Getting Up to Speed on Foils

Friday, November 06, 2009
(Photos courtesy

By Lynn Fitzpatrick and Gino Morrelli

Chances are if you have spent most of your life cruising around on a sailboat, you know a bit about what makes sails work.  Foils, canards and wings, however, may mystify you.

We’ve tried to simplify the principles for those of you who have a phobia for math, physics and applied sciences. What follows is enough to make you dangerous.  Leave the applications of these principals to experts such as Morrelli & Melvin, who have rocket scientists, naval architects and engineers on staff.

Power Lifting with Bernouilli’s Theorem
Bernouilli’s Theorem is also known as the longer path explanation.  A sail is an airfoil.  Viewed in cross section, one side of the foil/sail is longer than the other.   As the foil moves through air, the air splits at the leading edge (mast or headstay) of the curved airfoil. The air taking a longer path by passing along the backside/leeward side moves faster than the air passing across the front/weather side.  The particles moving across the backside/leeward side of the sail are traveling farther in the same amount of time and they have a higher velocity, or speed, than the particles on the front side/weather side of the sail. They also have more room to spread out, forming a low-pressure area.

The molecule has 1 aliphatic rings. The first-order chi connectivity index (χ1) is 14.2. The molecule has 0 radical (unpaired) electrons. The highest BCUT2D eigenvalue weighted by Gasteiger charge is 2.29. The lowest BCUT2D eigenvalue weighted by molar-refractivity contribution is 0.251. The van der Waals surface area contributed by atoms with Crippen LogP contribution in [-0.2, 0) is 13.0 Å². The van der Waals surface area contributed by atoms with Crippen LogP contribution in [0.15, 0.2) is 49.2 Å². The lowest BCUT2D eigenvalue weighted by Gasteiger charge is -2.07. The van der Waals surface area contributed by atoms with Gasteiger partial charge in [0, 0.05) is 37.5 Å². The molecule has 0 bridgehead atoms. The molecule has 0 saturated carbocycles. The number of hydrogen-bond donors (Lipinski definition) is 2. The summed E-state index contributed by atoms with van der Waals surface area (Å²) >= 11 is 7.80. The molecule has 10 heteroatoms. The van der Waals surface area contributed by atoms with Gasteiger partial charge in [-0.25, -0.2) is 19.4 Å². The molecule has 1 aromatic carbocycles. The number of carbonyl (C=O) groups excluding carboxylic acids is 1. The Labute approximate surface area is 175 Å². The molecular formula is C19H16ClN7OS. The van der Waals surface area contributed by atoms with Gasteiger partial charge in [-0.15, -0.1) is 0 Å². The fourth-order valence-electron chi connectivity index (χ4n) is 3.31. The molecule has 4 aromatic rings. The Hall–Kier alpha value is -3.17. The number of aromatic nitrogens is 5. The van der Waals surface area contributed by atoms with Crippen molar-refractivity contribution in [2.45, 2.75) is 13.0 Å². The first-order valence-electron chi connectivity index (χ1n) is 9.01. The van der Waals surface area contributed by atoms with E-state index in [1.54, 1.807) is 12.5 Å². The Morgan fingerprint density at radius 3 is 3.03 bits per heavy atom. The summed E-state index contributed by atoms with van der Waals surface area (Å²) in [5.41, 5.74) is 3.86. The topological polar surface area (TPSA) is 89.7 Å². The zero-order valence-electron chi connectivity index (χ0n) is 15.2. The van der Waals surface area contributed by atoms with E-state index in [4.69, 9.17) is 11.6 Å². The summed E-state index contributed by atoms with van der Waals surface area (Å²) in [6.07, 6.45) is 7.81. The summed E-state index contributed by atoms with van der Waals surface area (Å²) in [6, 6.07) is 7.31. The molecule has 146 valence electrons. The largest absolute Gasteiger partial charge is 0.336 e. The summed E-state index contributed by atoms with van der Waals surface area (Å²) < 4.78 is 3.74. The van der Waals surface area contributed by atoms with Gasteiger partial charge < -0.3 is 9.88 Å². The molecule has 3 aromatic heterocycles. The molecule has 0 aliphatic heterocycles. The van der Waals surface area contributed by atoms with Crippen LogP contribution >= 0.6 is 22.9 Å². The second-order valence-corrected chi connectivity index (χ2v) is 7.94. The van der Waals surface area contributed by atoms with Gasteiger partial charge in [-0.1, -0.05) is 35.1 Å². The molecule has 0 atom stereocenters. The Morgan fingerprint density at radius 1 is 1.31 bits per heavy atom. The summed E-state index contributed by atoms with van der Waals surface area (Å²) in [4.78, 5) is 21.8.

On the front side/weather side of the sail, the slower air particles are packed together more densely, creating a higher-pressure area. This difference in the pressure on either side of the sail creates a suction force, producing lift/power that makes the boat move forward… therefore sailing sucks!
Rudders, Keels or Daggerboards Create Side Force
All boats have rudders and keels or daggerboards that are essentially vertical airfoils underwater. The symmetric rudder creates lift by turning slightly relative to the flow, also called “angle of attack”. This slight rotation creates just enough difference in the distance the water has to travel around one side of the foil as compared to the other that it creates the same effect as air passing around a sail. The more we turn the rudder, or increase angle of attack, the greater differential in distance that water has to travel around one side versus the other, the more power we get and the faster we turn.

The primary job of a keel or daggerboard is to create enough equal and opposite side force or lift to counteract the forces created by the sails aloft. Sails push one way and the keels/daggerboards push the other way, and essentially spitting the boat forward like a watermelon seed pinched between your fingers!

In a traditional monohull the keel has to do the other equally important job of providing stability by suspending a ballast down low to counteract the heeling/tipping forces caused by the sails aloft. Rather than rely on deep and/or heavy keels, cats’ and tris’ stability comes from placing the hulls far apart.

Lifting Hydrofoils Push Boats Up
The same basic principles that apply to airfoils/sails, apply to all underwater hydrofoils. Rudders are symmetric vertical hydrofoils that turn the boat. Lifting hydrofoils are mounted horizontally and try to lift the boat. A typical asymmetric lifting hydrofoil on a boat is positioned similar to a wing on an airplane with the shorter/flatter side down and the curved side up. Because hydrofoils are much thicker than sails and the density of water is about 800 times the density of air, they are way more powerful for the same surface area.